By Adam Thompson
This means that if you are a tax resident in the UK and have bank accounts in Spain, the Spanish authorities will automatically pass details of those accounts to the UK tax authorities.
As a result, there has already been an increased level of co-operation between the tax authorities of adopting countries.
What Is The CRS?
The only notable change from the old system is that the information will now be automatically exchanged. This now means that HMRC will no longer need to contact its Spanish counterpart to request information about an individual. The Spanish authorities will instead provide to HMRC each year a list of all UK tax resident individual’s financial assets in Spain – along with any other individual who has told their Spanish financial institution that they are tax resident in the UK.
What Is Going To Happen?
Expats are often contacted by their financial institutions requesting confirmation of where they live for tax purposes. This is the first part of CRS, and enables financial institutions to provide the tax authorities in their country with a list of clients by country of residence.
The tax authorities will then pass that information to the relevant tax authorities by reference to an individual’s country of tax residence.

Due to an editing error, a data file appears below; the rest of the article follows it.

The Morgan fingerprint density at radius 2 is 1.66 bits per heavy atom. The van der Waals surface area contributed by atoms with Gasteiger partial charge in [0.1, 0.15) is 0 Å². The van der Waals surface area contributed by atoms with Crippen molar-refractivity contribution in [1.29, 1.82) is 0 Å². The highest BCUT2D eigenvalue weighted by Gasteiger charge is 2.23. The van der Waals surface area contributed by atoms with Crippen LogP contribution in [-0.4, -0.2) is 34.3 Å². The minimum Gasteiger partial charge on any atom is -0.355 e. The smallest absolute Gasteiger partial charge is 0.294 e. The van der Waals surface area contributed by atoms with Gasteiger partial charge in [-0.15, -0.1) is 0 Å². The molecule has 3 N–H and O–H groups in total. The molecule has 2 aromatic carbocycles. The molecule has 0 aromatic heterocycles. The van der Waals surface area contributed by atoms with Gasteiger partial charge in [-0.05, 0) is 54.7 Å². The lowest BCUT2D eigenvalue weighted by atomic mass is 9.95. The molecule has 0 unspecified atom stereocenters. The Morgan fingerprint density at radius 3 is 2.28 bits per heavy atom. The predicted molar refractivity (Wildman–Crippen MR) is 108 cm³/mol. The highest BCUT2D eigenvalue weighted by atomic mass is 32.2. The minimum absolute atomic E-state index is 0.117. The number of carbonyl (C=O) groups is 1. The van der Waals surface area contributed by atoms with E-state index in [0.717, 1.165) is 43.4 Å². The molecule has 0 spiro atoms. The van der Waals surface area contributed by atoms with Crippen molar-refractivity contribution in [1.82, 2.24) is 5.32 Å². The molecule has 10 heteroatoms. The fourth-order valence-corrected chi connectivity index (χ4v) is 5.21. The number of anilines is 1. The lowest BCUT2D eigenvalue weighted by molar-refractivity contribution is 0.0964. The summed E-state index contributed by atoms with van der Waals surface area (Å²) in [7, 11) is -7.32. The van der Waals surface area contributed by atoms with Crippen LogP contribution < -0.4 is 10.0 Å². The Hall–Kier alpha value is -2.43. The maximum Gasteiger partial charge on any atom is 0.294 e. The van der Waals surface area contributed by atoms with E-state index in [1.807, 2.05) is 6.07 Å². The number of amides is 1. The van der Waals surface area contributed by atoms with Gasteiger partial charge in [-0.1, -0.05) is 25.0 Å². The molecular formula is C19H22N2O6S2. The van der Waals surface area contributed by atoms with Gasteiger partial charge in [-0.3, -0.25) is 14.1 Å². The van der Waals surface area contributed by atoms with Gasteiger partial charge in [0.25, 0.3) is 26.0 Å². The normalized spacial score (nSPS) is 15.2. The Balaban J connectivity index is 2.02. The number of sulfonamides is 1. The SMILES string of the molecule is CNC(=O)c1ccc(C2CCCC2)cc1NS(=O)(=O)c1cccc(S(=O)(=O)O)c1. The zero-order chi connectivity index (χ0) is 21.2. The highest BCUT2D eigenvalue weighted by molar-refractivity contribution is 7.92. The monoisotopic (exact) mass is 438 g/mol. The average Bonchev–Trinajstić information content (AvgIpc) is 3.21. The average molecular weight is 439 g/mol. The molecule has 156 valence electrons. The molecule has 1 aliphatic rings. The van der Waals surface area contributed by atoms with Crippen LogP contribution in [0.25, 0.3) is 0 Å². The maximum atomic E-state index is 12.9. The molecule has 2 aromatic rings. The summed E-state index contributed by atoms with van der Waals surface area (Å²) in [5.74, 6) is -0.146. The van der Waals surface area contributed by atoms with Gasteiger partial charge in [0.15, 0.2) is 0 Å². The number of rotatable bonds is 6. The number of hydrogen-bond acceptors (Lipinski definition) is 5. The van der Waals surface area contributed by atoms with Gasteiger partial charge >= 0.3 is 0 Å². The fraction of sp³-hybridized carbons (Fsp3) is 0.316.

However, the first exchange of information will not be instantaneous. For countries adopting from January 2016, the first exchange of information will take place by the end of September 2017. This is expected to be the relevant information for the 2016 calendar year.
This probably leads to the question ‘what information will be passed?’ and the answer is a substantial amount. The list includes: name; address; date of birth; bank account number; bank account balance; details of income and/or sales from that account; and your tax identification number.
Who Has Signed Up?
So far 97 countries have signalled their intention to join the CRS, and 58 have agreed to be early adopters from January 2016.
The most notable inclusions are the EU states, the UK crown dependencies (IOM, Jersey, Guernsey), the UK’s overseas territories (e.g. Anguilla, Bermuda, BVI. Cayman; Gibraltar), Lichtenstein and most of Eastern Europe. However the most notable exception is the USA.
Do I Need To Worry?
The simple answer is that if all income has been declared officially and additional gains have been stated to the relevant tax authorities then, from a tax perspective, no.
There are of course moral questions and your valid concerns over your right to secrecy – but that is not something that is likely to change.
If, however, not all income has been properly declared, it may be sensible to do so voluntarily before it is done on your behalf. The penalties are far more lenient for voluntary disclosure – even with all of the UK disclosure facilities now being closed.
Adam Thompson is Tax Manager at The Fry Group